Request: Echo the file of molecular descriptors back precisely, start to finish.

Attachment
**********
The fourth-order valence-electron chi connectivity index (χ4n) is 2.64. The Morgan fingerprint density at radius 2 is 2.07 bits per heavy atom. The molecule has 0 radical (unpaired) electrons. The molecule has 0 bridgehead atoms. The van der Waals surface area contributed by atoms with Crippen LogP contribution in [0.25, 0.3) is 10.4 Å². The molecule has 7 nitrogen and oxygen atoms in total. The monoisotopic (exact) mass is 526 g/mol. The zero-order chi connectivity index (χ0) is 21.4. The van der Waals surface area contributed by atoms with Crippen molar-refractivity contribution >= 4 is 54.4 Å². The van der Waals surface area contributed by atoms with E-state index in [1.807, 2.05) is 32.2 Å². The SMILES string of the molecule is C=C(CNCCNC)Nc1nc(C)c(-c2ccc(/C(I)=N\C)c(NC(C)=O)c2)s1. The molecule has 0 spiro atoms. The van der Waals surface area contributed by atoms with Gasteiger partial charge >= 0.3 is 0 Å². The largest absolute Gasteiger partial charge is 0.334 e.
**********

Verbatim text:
The fourth-order valence-electron chi connectivity index (χ4n) is 2.64. The Morgan fingerprint density at radius 2 is 2.07 bits per heavy atom. The molecule has 0 radical (unpaired) electrons. The molecule has 0 bridgehead atoms. The van der Waals surface area contributed by atoms with Crippen LogP contribution in [0.25, 0.3) is 10.4 Å². The molecule has 7 nitrogen and oxygen atoms in total. The monoisotopic (exact) mass is 526 g/mol. The zero-order chi connectivity index (χ0) is 21.4. The van der Waals surface area contributed by atoms with Crippen molar-refractivity contribution >= 4 is 54.4 Å². The van der Waals surface area contributed by atoms with E-state index in [1.807, 2.05) is 32.2 Å². The SMILES string of the molecule is C=C(CNCCNC)Nc1nc(C)c(-c2ccc(/C(I)=N\C)c(NC(C)=O)c2)s1. The molecule has 0 spiro atoms. The van der Waals surface area contributed by atoms with Gasteiger partial charge >= 0.3 is 0 Å². The largest absolute Gasteiger partial charge is 0.334 e.